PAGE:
In addition to resuming premium processing for H-1B visa extension of stay petitions, over the past few months, the USCIS had resumed premium processing for H-1B petitions subject to the annual cap, petitions filed on behalf of physicians under the Conrad 30 waiver program, as well as interested government agency waivers and certain H-1B petitions that were not subject to the cap with the extension of H-1B visa cases being delayed until October 3rd.
USCBP Now Prohibiting Attorneys in Secondary Instection Areas
According to the Michigan Chapter of the American Immigration Lawyers Association (“AILA”) as well as reports from other AILA chapters around the country, as of October 1, 2017, U.S. Customs and Border Protection (“USCBP”) is now prohibiting attorneys from accompanying clients in secondary inspection for all matters, with no exceptions, including “up-front” adjudication of TN and L status admissions to the U.S. under the North American Free Trade Agreement (“NAFTA”). According to the Michigan Chapter, this new policy has been confirmed by USCBP supervisors at Detroit ports-of-entry, and apparently includes all ports in Michigan. The new policy is not reflective of a problem with immigration cases recently presented at Michigan ports-of-entry, but is apparently part of nationwide USCBP policy which has yet to be published or confirmed at the federal level.
Among other benefits or applications, applications for admission under the TN category for NAFTA occupations and L status admissions under the NAFTA agreement are presented to Free Trade Officers at U.S. ports-of-entry. Although foreign nationals seeking admission to the U.S. do not have the right to legal counsel until they are inspected, admitted or paroled into the U.S., the new policy goes against a long-standing practice by the USCBP to permit attorneys to be present in secondary inspection so long as they did not interfere with the inspection process.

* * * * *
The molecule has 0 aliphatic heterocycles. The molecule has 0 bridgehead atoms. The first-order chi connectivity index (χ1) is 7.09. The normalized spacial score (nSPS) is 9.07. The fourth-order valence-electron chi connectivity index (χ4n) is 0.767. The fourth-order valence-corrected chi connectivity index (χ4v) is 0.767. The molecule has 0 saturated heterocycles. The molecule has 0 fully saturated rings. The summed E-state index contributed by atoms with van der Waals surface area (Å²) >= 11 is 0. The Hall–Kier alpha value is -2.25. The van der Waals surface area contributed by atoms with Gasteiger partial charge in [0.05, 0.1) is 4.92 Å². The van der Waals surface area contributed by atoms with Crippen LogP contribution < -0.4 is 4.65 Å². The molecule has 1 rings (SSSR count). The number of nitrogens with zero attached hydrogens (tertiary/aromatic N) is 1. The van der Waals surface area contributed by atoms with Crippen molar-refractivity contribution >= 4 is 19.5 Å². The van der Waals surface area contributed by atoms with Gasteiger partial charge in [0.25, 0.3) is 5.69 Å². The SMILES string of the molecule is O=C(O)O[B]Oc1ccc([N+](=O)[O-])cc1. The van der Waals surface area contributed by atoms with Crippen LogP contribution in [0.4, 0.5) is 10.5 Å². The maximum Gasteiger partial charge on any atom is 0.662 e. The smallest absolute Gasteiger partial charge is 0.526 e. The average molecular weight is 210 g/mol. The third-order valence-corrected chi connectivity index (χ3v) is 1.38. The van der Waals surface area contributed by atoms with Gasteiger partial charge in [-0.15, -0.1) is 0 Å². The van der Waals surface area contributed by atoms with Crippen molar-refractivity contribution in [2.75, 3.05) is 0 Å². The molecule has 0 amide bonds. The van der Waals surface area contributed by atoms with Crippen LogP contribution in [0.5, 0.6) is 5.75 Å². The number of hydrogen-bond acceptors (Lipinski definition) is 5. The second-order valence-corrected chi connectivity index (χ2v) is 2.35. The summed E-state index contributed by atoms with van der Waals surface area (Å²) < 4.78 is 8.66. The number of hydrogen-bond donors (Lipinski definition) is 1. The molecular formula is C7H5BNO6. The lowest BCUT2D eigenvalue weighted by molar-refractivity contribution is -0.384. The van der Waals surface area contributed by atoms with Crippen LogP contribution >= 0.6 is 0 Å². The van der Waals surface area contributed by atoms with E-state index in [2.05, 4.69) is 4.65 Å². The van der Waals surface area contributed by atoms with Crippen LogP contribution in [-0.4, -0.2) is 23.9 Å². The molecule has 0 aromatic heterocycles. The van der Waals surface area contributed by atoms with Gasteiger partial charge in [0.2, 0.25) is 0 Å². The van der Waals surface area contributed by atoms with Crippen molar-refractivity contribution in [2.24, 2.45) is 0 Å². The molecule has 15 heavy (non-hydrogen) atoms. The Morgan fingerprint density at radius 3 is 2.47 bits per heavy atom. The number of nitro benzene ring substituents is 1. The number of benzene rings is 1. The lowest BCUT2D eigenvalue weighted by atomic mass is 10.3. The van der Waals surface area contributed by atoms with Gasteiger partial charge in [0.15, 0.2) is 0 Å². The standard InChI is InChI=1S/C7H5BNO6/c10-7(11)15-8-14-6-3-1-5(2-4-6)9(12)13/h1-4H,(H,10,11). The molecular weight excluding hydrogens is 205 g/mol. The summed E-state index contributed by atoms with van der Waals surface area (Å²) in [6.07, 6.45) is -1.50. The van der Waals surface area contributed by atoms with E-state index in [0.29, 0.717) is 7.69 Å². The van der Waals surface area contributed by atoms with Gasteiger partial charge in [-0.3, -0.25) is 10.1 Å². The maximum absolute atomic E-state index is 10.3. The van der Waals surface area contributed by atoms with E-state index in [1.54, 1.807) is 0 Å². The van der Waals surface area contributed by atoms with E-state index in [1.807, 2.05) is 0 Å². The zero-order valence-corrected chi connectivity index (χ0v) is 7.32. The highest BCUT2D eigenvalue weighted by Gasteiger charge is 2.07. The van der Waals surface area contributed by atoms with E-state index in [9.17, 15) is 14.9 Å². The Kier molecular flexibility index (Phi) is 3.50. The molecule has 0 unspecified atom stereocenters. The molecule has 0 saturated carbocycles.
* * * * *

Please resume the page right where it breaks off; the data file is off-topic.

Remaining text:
We believe that the new policy is consistent with the Trump Administration’s new hard-line immigration policy directives made to the various U.S. government agencies involved in U.S. immigration decision-making, including to USCBP under the Trump Administration’s “Buy America, Hire America Executive Order” (“EO”) signed in April, 2017. Under the EO the Trump Administrations directed U.S. government agencies to propose reforms and directed agencies to take a more aggressive stance on policy and decision-making in favor of U.S. workers and U.S. manufactured products.
This client alert is published by Dickinson Wright PLLC to inform our clients and friends of important developments in the field of immigration. The content is informational only and does not constitute legal or professional advice. We encourage you to consult a Dickinson Wright attorney if you have specific questions or concerns relating to any of the topics covered here.